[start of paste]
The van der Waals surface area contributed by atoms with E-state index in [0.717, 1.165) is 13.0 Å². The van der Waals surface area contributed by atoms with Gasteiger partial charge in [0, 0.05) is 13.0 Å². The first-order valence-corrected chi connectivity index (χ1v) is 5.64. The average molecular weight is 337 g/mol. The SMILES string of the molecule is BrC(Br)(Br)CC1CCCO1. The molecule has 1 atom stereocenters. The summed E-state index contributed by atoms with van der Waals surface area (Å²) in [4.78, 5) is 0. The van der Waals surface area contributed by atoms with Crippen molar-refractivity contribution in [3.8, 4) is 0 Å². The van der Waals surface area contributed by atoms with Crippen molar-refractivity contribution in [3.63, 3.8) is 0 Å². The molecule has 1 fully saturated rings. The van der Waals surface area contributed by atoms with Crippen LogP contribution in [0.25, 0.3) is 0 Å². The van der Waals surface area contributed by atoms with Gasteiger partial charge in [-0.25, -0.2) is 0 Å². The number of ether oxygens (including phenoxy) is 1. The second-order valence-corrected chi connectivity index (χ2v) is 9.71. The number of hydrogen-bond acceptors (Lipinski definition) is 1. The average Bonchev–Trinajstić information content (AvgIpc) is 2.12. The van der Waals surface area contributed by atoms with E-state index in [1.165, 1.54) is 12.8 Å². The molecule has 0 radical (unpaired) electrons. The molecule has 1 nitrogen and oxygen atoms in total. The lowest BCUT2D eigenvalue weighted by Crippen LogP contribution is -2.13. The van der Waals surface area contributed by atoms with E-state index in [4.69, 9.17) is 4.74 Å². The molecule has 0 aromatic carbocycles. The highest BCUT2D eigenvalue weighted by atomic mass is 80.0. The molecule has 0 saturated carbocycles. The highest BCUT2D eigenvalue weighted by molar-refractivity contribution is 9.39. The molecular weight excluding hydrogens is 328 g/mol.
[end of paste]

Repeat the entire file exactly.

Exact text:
The van der Waals surface area contributed by atoms with E-state index in [0.717, 1.165) is 13.0 Å². The van der Waals surface area contributed by atoms with Gasteiger partial charge in [0, 0.05) is 13.0 Å². The first-order valence-corrected chi connectivity index (χ1v) is 5.64. The average molecular weight is 337 g/mol. The SMILES string of the molecule is BrC(Br)(Br)CC1CCCO1. The molecule has 1 atom stereocenters. The summed E-state index contributed by atoms with van der Waals surface area (Å²) in [4.78, 5) is 0. The van der Waals surface area contributed by atoms with Crippen molar-refractivity contribution in [3.8, 4) is 0 Å². The van der Waals surface area contributed by atoms with Crippen molar-refractivity contribution in [3.63, 3.8) is 0 Å². The molecule has 1 fully saturated rings. The van der Waals surface area contributed by atoms with Crippen LogP contribution in [0.25, 0.3) is 0 Å². The van der Waals surface area contributed by atoms with Gasteiger partial charge in [-0.25, -0.2) is 0 Å². The number of ether oxygens (including phenoxy) is 1. The second-order valence-corrected chi connectivity index (χ2v) is 9.71. The number of hydrogen-bond acceptors (Lipinski definition) is 1. The average Bonchev–Trinajstić information content (AvgIpc) is 2.12. The van der Waals surface area contributed by atoms with E-state index in [1.165, 1.54) is 12.8 Å². The molecule has 0 radical (unpaired) electrons. The molecule has 1 nitrogen and oxygen atoms in total. The lowest BCUT2D eigenvalue weighted by Crippen LogP contribution is -2.13. The van der Waals surface area contributed by atoms with E-state index in [4.69, 9.17) is 4.74 Å². The molecule has 0 aromatic carbocycles. The highest BCUT2D eigenvalue weighted by atomic mass is 80.0. The molecule has 0 saturated carbocycles. The highest BCUT2D eigenvalue weighted by molar-refractivity contribution is 9.39. The molecular weight excluding hydrogens is 328 g/mol.